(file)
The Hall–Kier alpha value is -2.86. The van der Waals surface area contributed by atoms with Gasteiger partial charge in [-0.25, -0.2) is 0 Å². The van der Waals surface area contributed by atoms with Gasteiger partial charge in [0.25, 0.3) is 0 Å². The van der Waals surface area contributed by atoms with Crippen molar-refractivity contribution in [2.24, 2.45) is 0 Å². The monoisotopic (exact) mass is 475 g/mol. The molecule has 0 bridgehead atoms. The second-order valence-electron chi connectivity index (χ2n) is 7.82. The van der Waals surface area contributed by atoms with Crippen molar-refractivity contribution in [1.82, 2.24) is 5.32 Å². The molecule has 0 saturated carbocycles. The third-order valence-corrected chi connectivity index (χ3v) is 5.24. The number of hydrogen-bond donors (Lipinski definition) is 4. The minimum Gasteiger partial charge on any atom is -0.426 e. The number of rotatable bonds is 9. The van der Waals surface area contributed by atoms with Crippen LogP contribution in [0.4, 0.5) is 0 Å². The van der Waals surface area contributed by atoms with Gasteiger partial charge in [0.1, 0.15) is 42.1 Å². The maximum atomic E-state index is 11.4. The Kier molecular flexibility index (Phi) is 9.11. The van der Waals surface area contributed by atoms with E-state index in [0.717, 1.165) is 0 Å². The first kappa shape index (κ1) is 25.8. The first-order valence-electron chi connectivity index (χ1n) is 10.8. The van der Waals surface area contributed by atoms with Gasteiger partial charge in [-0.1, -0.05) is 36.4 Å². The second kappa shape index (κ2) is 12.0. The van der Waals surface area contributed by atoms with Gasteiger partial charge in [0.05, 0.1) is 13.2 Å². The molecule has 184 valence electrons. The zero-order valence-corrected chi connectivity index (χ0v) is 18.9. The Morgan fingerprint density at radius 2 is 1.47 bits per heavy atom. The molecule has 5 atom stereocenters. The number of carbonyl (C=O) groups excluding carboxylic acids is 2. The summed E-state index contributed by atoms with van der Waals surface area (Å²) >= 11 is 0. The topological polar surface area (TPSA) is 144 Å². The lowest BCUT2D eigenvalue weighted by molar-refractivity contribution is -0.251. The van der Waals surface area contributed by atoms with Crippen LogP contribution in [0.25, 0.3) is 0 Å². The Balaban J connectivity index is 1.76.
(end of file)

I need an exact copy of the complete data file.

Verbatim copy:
The Hall–Kier alpha value is -2.86. The van der Waals surface area contributed by atoms with Gasteiger partial charge in [-0.25, -0.2) is 0 Å². The van der Waals surface area contributed by atoms with Gasteiger partial charge in [0.25, 0.3) is 0 Å². The van der Waals surface area contributed by atoms with Crippen molar-refractivity contribution in [2.24, 2.45) is 0 Å². The monoisotopic (exact) mass is 475 g/mol. The molecule has 0 bridgehead atoms. The second-order valence-electron chi connectivity index (χ2n) is 7.82. The van der Waals surface area contributed by atoms with Crippen molar-refractivity contribution in [1.82, 2.24) is 5.32 Å². The molecule has 0 saturated carbocycles. The third-order valence-corrected chi connectivity index (χ3v) is 5.24. The number of hydrogen-bond donors (Lipinski definition) is 4. The minimum Gasteiger partial charge on any atom is -0.426 e. The number of rotatable bonds is 9. The van der Waals surface area contributed by atoms with Crippen LogP contribution in [0.4, 0.5) is 0 Å². The van der Waals surface area contributed by atoms with Gasteiger partial charge in [0.1, 0.15) is 42.1 Å². The maximum atomic E-state index is 11.4. The Kier molecular flexibility index (Phi) is 9.11. The van der Waals surface area contributed by atoms with E-state index in [0.717, 1.165) is 0 Å². The first kappa shape index (κ1) is 25.8. The first-order valence-electron chi connectivity index (χ1n) is 10.8. The van der Waals surface area contributed by atoms with Gasteiger partial charge in [-0.1, -0.05) is 36.4 Å². The second kappa shape index (κ2) is 12.0. The van der Waals surface area contributed by atoms with Gasteiger partial charge in [0.05, 0.1) is 13.2 Å². The molecule has 184 valence electrons. The zero-order valence-corrected chi connectivity index (χ0v) is 18.9. The Morgan fingerprint density at radius 2 is 1.47 bits per heavy atom. The molecule has 5 atom stereocenters. The number of carbonyl (C=O) groups excluding carboxylic acids is 2. The summed E-state index contributed by atoms with van der Waals surface area (Å²) >= 11 is 0. The topological polar surface area (TPSA) is 144 Å². The lowest BCUT2D eigenvalue weighted by molar-refractivity contribution is -0.251. The van der Waals surface area contributed by atoms with Crippen LogP contribution in [0.25, 0.3) is 0 Å². The Balaban J connectivity index is 1.76.